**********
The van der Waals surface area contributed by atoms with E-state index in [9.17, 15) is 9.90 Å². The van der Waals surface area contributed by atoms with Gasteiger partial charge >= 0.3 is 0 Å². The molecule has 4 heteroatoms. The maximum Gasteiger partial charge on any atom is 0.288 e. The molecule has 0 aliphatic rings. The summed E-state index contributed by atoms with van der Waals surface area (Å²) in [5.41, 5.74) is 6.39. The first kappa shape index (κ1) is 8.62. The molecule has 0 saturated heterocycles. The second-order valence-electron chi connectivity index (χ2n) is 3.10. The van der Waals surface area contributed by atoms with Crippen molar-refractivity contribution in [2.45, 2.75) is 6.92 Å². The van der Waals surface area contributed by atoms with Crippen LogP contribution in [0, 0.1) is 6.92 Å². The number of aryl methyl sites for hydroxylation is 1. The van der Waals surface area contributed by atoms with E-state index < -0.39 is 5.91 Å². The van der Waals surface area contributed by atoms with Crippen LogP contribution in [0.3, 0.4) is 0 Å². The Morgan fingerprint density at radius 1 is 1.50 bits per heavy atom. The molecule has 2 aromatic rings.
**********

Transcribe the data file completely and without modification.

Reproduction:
The van der Waals surface area contributed by atoms with E-state index in [9.17, 15) is 9.90 Å². The van der Waals surface area contributed by atoms with Gasteiger partial charge >= 0.3 is 0 Å². The molecule has 4 heteroatoms. The maximum Gasteiger partial charge on any atom is 0.288 e. The molecule has 0 aliphatic rings. The summed E-state index contributed by atoms with van der Waals surface area (Å²) in [5.41, 5.74) is 6.39. The first kappa shape index (κ1) is 8.62. The molecule has 0 saturated heterocycles. The second-order valence-electron chi connectivity index (χ2n) is 3.10. The van der Waals surface area contributed by atoms with Crippen molar-refractivity contribution in [2.45, 2.75) is 6.92 Å². The van der Waals surface area contributed by atoms with Crippen LogP contribution in [0, 0.1) is 6.92 Å². The number of aryl methyl sites for hydroxylation is 1. The van der Waals surface area contributed by atoms with E-state index < -0.39 is 5.91 Å². The van der Waals surface area contributed by atoms with Crippen LogP contribution in [0.3, 0.4) is 0 Å². The Morgan fingerprint density at radius 1 is 1.50 bits per heavy atom. The molecule has 2 aromatic rings.